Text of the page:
We present here evidence for the existence of a citation advantage within astrophysics for papers that link to data. Using simple measures based on publication data from NASA Astrophysics Data System we find a citation advantage for papers with links to data receiving on the average significantly more citations per paper than papers without links to data. Furthermore, using INSPEC and Web of Science databases we investigate whether either papers of an experimental or theoretical nature display different citation behavior.
This paper reports on an interview-based citation behaviour study, part of a wider study of trust in information resources, investigating why researchers chose to cite particular references in one of their publications. Their motivations are explored, with an emphasis on whether they regarded the reference as an authoritative and trustworthy source, and, if so, to what extent and why.
Semi-structured critical incident interviews were carried out with eighty-seven researchers from the UK and the USA.
The answers were analysed using qualitative techniques and then grouped under descriptive headings of the types of reasons for citation provided. These were then used to create a table of these types of reason and the frequency of their use.
The motivations for citing were found to be complex and multi-faceted but, in nearly all cases, researchers do regard the authority and trustworthiness of the cited source as an important factor in choosing to cite it. This suggests that citation is at least partly an acknowledgement of the intellectual influence of the content of the cited source. It was also found, however, that researchers have strong social networks of trust and collaboration. They make considerable use of these in receiving and gathering information for research and thus context is also important in their eventual citation decisions.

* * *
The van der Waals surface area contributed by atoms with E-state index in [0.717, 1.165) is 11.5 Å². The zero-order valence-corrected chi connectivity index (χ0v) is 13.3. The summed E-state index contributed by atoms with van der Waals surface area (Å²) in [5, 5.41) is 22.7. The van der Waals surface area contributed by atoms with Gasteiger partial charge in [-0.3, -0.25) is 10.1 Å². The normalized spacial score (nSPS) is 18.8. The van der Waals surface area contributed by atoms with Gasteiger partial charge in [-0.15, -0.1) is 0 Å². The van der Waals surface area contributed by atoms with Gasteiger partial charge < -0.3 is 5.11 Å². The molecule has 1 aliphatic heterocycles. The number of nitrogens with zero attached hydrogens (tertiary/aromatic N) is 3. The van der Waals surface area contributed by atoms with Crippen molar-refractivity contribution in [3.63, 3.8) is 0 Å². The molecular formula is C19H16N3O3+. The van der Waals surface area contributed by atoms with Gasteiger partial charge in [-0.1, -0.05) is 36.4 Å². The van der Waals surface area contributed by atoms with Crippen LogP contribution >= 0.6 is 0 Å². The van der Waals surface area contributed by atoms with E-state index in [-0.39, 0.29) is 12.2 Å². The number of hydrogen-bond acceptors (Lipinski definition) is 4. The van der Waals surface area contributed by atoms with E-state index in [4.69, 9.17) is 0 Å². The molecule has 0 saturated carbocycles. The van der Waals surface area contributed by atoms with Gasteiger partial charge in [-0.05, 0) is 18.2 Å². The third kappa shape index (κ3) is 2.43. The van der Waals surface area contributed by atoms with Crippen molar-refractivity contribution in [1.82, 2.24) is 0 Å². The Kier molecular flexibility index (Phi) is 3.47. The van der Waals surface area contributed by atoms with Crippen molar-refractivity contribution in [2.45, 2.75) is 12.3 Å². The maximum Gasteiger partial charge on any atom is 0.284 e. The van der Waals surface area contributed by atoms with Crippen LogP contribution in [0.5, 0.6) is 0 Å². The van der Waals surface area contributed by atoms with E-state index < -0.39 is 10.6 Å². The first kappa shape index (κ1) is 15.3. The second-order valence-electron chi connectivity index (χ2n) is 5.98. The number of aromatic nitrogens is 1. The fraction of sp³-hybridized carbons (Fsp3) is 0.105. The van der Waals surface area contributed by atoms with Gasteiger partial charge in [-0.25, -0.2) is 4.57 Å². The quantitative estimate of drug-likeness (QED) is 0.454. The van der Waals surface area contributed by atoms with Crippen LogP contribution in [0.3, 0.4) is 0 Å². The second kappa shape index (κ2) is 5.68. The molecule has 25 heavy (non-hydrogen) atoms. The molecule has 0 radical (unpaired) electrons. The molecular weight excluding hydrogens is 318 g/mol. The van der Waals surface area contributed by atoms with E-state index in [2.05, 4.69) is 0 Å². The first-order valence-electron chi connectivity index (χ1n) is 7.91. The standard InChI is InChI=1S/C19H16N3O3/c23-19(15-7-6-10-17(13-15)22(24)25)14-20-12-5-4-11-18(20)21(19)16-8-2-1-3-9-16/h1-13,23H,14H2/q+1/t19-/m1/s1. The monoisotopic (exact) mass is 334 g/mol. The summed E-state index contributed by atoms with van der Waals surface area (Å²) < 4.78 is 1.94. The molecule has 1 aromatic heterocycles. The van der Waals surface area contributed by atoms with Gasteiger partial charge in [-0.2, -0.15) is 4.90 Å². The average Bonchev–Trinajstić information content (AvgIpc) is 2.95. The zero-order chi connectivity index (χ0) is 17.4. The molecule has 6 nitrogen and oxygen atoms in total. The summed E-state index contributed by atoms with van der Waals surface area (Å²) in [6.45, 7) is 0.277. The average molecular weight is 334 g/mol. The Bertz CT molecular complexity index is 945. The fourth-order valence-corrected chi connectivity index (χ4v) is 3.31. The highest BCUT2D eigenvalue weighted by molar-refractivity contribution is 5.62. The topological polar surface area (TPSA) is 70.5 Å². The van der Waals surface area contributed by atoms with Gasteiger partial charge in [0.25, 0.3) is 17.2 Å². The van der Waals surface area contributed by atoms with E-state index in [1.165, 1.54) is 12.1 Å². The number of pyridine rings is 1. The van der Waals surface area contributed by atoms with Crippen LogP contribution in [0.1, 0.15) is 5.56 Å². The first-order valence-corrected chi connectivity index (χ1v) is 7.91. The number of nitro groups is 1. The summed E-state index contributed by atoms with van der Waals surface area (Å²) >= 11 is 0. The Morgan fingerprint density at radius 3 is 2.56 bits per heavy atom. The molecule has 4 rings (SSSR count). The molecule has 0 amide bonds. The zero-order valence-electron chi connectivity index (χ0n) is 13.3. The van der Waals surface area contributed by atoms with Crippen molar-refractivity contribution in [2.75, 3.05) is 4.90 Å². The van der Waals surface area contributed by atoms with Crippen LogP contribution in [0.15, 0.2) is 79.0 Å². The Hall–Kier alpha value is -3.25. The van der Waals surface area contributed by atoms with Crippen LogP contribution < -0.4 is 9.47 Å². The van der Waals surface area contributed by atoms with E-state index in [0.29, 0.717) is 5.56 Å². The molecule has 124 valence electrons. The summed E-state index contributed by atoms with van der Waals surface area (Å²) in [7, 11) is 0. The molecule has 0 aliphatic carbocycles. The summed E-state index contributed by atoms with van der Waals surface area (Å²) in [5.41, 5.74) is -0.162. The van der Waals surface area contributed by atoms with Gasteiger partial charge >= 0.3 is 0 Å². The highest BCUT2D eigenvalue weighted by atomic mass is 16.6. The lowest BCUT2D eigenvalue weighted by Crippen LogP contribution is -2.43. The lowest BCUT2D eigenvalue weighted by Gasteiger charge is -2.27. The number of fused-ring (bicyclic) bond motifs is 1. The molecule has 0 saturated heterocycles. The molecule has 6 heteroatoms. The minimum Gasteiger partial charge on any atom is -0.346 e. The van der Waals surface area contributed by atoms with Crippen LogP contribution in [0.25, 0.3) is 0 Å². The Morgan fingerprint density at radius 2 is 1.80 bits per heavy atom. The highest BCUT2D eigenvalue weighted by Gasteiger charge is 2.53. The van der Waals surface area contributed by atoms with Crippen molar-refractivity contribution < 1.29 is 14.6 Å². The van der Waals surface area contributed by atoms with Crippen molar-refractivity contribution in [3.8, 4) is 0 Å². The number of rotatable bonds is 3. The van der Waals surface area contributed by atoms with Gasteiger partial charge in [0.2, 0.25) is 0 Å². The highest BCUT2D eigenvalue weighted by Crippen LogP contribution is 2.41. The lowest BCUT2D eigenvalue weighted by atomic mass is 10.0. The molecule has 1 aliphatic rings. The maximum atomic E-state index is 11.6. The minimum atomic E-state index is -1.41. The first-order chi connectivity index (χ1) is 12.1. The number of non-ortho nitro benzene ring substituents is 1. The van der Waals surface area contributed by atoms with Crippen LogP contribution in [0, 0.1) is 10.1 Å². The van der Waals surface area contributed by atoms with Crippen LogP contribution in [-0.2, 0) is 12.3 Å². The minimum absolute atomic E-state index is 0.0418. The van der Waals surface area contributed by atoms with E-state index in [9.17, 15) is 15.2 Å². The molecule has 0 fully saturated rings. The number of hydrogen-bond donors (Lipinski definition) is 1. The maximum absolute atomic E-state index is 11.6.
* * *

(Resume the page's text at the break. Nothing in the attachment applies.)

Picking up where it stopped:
Citing behaviour does include an acknowledgement of useful intellectual content, but this process cannot be separated from the researcher’s position in networks of trusted social and research influence. The digital transition has provided tools to help maintain and develop these social networks and it has also made it easier for researchers to investigate the credentials of the sources of documents. This suggests that the current distinction in the literature between normative and constructionist theories of citation behaviour may not capture the nuanced and complex relationship between these two factors.
« The aim of this research was to identify the motivations for citation to Wikipedia in scientific papers. Also, the number of citation to Wikipedia, location of citation, type of citing papers, subject of citing and cited articles were determined and compared in different subject fields. From all English articles indexed in Scopus in 2007 and 2012 that have cited Wikipedia, 602 articles were selected using stratified random sampling. Content analysis and bibliometric methods were used to carry out the research. Results showed that there are 20 motivations for citing Wikipedia and the most frequent of them are providing general information and definition, facts and figures. Citations to Wikipedia often were in the introduction and introductory sections of papers. Computer sciences, internet and chemistry were the most cited subjects. The use of Wikipedia in articles is increasing both in terms of quantity and diversity. However, there are disciplinary differences both in the amount and the nature of use of Wikipedia. »